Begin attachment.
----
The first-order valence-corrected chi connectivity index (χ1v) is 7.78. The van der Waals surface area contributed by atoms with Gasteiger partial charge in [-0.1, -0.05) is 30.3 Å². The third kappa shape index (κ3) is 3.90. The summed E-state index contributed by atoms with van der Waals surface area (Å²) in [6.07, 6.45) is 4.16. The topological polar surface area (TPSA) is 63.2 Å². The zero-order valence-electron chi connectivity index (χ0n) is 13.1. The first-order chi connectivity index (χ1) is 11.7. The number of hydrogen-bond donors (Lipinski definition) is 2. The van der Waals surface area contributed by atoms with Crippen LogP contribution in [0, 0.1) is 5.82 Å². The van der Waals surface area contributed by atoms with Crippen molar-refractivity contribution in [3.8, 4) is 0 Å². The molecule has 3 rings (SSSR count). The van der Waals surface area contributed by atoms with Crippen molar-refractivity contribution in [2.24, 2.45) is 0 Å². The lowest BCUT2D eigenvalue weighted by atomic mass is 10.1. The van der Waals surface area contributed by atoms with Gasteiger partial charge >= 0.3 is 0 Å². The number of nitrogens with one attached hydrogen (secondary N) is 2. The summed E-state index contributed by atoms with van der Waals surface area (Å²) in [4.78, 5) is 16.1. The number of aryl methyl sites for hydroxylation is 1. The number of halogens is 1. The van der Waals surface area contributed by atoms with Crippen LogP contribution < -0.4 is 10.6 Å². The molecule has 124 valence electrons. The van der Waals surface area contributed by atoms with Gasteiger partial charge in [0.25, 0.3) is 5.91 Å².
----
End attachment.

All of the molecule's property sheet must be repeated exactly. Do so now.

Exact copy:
The first-order valence-corrected chi connectivity index (χ1v) is 7.78. The van der Waals surface area contributed by atoms with Gasteiger partial charge in [-0.1, -0.05) is 30.3 Å². The third kappa shape index (κ3) is 3.90. The summed E-state index contributed by atoms with van der Waals surface area (Å²) in [6.07, 6.45) is 4.16. The topological polar surface area (TPSA) is 63.2 Å². The zero-order valence-electron chi connectivity index (χ0n) is 13.1. The first-order chi connectivity index (χ1) is 11.7. The number of hydrogen-bond donors (Lipinski definition) is 2. The van der Waals surface area contributed by atoms with Crippen LogP contribution in [0, 0.1) is 5.82 Å². The van der Waals surface area contributed by atoms with Crippen molar-refractivity contribution in [3.8, 4) is 0 Å². The molecule has 3 rings (SSSR count). The van der Waals surface area contributed by atoms with Crippen molar-refractivity contribution in [2.24, 2.45) is 0 Å². The lowest BCUT2D eigenvalue weighted by atomic mass is 10.1. The van der Waals surface area contributed by atoms with Gasteiger partial charge >= 0.3 is 0 Å². The number of nitrogens with one attached hydrogen (secondary N) is 2. The summed E-state index contributed by atoms with van der Waals surface area (Å²) in [4.78, 5) is 16.1. The number of aryl methyl sites for hydroxylation is 1. The number of halogens is 1. The van der Waals surface area contributed by atoms with Crippen LogP contribution < -0.4 is 10.6 Å². The molecule has 124 valence electrons. The van der Waals surface area contributed by atoms with Gasteiger partial charge in [0.25, 0.3) is 5.91 Å².